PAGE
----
Five tips for the court's decision against ObamaCare

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A federal judge in Texas cast a new uncertainty about ObamaCare's fate when he issued a verdict condemning the entire Affordable Care Act (ACA).

Court Reed O & # 39; Connor & # 39; s decision of the court in the US sent shock waves through the country and health care Friday after he had challenged a challenge and violated the law in favor of a GOP-led state.

While the political world intertwines to find out the implications, here are five dice from the decision:

ObamaCare is still in effect and people can still sign up

Despite the high-profile statement, nothing has changed in the short term with regard to coverage under the law.

The Affordable Care Act is still in force and offers people health insurance. In fact, the deadline to sign up for coverage next year is already early on Sunday morning at 3:00 PM, so there are still a few hours to sign up.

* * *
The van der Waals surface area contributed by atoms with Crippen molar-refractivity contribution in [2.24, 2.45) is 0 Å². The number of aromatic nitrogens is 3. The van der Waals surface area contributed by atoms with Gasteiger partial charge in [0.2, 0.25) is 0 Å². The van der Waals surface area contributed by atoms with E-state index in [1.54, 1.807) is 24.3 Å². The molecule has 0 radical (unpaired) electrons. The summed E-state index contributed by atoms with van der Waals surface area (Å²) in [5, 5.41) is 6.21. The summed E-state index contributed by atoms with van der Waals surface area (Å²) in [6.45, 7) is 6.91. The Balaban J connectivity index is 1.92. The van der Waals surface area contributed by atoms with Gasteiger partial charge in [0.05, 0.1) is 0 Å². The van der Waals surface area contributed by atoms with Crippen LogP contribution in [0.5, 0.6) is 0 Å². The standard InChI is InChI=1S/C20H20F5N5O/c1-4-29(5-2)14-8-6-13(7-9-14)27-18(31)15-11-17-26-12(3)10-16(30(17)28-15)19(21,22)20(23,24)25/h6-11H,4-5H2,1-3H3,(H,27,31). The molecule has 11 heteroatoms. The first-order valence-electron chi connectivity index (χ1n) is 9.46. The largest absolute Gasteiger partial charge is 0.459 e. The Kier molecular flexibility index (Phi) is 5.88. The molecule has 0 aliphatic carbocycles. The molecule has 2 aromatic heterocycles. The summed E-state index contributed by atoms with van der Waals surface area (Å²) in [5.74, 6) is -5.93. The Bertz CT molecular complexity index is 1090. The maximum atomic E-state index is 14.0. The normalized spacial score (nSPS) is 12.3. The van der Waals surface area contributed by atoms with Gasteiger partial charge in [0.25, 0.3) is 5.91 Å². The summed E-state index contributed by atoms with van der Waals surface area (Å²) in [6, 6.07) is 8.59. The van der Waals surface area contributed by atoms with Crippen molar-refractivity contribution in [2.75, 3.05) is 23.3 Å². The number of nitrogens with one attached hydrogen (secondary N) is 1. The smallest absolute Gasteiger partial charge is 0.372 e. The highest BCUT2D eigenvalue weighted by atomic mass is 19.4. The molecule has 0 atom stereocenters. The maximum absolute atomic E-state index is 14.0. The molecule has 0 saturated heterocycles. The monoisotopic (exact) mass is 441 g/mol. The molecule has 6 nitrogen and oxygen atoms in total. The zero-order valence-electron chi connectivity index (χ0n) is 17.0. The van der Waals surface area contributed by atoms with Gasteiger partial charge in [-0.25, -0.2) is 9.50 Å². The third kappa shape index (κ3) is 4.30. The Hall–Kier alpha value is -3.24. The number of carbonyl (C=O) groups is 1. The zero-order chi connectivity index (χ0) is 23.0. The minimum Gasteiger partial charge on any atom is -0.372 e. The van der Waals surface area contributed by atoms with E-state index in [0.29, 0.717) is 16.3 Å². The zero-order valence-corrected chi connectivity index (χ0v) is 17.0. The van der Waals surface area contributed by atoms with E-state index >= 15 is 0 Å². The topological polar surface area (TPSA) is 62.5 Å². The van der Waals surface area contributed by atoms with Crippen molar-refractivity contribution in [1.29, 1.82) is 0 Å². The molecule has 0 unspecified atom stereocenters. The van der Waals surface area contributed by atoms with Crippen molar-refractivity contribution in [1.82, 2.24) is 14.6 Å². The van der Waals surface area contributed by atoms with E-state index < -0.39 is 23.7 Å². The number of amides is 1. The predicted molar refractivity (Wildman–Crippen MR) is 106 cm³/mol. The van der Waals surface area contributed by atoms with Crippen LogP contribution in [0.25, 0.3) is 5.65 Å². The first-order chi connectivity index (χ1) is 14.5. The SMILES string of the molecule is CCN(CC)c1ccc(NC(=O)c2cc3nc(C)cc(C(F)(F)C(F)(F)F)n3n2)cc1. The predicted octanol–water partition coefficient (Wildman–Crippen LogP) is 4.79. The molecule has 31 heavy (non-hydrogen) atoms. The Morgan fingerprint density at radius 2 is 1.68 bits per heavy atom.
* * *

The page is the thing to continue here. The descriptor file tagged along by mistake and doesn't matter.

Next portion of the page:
The ruling will only come into force if an appeal has been lodged at higher courts, where many expect it to be reversed. But there is the risk of confusion of all headlines about the downcast law.

Some supporters of the law have accused the judge, a conservative representative of former President George W. Bush, of deliberately pronouncing the night before the deadline in an effort to reduce enrollment.

"Although this ruling is not in force, will be challenged and likely to be reversed, it causes massive damage," wrote Topher Spiro, vice president of health policy for the liberal Center for American Progress, on Twitter. "Many will be deterred to enroll, many will suffer fear and fear."